Sunday, November 27, 2011

We Are All Soni Sori

Not long ago, I was in mofussil UP for a cousin's wedding. We woke up one day to a commotion. My aunt was arguing with the sabziwallah about a payment she thought she had already made to him. He was pleading she hadn't.

A family friend, a police man, grabbed the sabziwallah by his collar and slapped him black and blue. Didn't ask anything, didn't hear anything, just beat him up. The poor man left humiliated and in tears.

Shellshocked, I harshly protested the violence. My friend told me this is how he and his colleagues deal with "these people" all the time, and that I should keep out.

This is the heartland of India's political culture, the region where several Prime Ministers have found their respective paths to parliament. There's a lot of baggage here - caste and class, history and tradition. The modern State is here too - it wears the wardi and beats people up.

Of course, it turned out, my aunt was mistaken about having made the payment.


In his seminal book, The End of History and the Last Man, Francis Fukuyama told us we were witnessing the end point of mankind's ideological evolution, that liberal democracy had prevailed in the clash of ideas.

Independent India has been on the right side (for most part) in this clash. Whatever challenges the Indian State confronts, we know, it will eventually prevail due to the superiority of its ideas.

All Maoists have is a discredited ideology. Religion-based separatism is not exactly the world's cup of tea. Finally, Hindutva is so ideologically bankrupt, it can't even convince devout Hindus of its purpose.

India is impregnable. This is a wonderful thing. But, it also makes the brutality of its State instruments extremely dangerous. This brutality is here to stay and there is no escaping it. We can endure the murderous ways of all manner of cults and movements because we know they will eventually fade away. But how can we possibly cope with the murderous ways of a State that is here forever?

This is Dante's inferno.


India's defense budget in 2011 was ~$36 Billion. The budget for police was ~$9 Billion.

I don't have the data on this but I'd wager more Indians die each year just from murder and violent politics than from war or terrorism by foreigners.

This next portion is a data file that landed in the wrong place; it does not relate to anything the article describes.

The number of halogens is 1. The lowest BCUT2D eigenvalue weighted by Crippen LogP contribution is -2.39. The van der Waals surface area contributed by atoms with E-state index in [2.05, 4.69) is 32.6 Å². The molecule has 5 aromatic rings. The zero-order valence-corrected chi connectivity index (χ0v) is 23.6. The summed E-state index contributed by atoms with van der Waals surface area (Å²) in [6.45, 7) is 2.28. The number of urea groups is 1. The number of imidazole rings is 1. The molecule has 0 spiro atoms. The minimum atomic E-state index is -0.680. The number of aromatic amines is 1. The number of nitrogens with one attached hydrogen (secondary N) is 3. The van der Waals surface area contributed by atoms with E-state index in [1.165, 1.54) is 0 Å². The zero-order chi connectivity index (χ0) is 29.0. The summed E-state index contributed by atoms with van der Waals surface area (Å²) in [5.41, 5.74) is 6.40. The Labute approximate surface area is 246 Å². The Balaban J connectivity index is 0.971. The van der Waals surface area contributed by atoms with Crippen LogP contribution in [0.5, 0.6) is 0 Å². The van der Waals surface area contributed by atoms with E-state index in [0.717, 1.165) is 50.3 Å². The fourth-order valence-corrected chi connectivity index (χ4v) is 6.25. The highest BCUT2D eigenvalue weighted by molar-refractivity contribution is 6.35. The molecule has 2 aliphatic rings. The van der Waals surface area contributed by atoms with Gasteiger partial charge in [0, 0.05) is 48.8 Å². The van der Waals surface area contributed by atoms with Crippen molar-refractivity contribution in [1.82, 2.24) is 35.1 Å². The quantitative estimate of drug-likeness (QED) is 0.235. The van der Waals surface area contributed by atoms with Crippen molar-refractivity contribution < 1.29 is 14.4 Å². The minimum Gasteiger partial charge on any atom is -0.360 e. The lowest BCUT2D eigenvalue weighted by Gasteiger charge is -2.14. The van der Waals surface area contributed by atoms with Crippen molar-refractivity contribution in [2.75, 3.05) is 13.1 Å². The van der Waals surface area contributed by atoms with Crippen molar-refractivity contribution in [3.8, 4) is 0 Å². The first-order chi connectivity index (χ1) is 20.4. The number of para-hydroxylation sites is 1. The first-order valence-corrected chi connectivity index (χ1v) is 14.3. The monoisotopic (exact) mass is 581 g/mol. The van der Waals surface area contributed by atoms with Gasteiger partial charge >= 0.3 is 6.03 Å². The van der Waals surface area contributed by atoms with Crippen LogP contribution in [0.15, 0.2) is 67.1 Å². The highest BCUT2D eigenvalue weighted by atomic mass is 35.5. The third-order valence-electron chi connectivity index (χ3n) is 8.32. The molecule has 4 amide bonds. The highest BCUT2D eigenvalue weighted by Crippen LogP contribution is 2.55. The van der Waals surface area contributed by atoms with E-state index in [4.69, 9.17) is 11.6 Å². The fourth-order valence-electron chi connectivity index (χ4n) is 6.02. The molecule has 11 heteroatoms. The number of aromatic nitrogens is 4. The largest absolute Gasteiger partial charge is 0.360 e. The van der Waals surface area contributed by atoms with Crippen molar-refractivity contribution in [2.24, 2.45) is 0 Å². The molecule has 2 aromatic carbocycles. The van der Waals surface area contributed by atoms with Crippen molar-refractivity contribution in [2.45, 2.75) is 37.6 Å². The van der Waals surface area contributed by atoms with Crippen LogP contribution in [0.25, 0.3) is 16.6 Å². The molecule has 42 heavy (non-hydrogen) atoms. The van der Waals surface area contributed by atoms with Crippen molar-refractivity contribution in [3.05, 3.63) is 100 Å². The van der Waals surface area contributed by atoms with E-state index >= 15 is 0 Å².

Police in India are resource deprived. This leads to bad recruitment, weak training, sub-standard equipment, stress filled facilities, poor wages, limited accountability, shattered morale, and non-existent leadership. Let's not even talk about outdated laws, political interference, and a broken justice system.

Police find themselves trying to survive in a brutal environment. To this end, they can really only rely on the nobility of our constitution, the authority of their wardi, the command of their superiors, and the brotherhood of their peers.

This must be a highly insular, morally corrupting, and terrifying context to operate in. As Milgram experiments have shown, even moral people can be coerced into "obeying authority figures who instruct them to perform acts conflicting with their personal conscience". And as William Golding describes in The Lord of the Flies, terror creates the perception of a beast that has to be viciously destroyed for survival.

Does it surprise any of us that men in these conditions would psychologically succumb to slapping an innocent sabziwallah, shattering shins of under-trials, shooting dead college girls, watching passively while mobs lynch Indians pleading for their lives, and now - engaging in the most vile (alleged) sexual torture on Soni Sori?


For too long, India's middle class has looked away. After all, the police are instruments of our State, the people they torture are not like us, and they have surely committed crimes for which they deserve to be harshly treated. Besides, they are likely making false allegations any way.

The sheer moral bankruptcy of such thinking is self-evident.

We don't fear evil because it is dancing on the screams of, what my friend in UP called, "these people". What I didn't tell you is that he also said the police could do the same with me - and I, with all my means and vocabulary, could do very little while they trample all over my constitutional rights.

It may not seem it but, at the wrong time in the wrong place, I could be Soni Sori too.

And because my tormentors would be the instruments of a State that will always be here, so will my tormentors. Waiting for me. Waiting for you.

This, ironically, is how impregnable India will fall. From deep within, at the hands of its own protectors.

Better men than I have written about this topic. All I can do is plead that we make police reform the highest priority of our nation. Thank you for reading.


Pegasus said...
This comment has been removed by the author.
Pegasus said...

I could feel the angst....very well written...but the way forward is a bit different. The British made the ICS and IP to be the steel frame of their rule in India. We have just inherited that system and are continuing it without much change.

Accountability of a govt servant comes when the public feels engaged with the governing class. Thats the missing link. The present Indian bureaucracy is inclined to make you submit to its machinations by remaining opaque and behind layers of barriers.

Breaking down these barriers would lead to reforms...police and bureaucratic. Thats the key to real democratic institutions and governance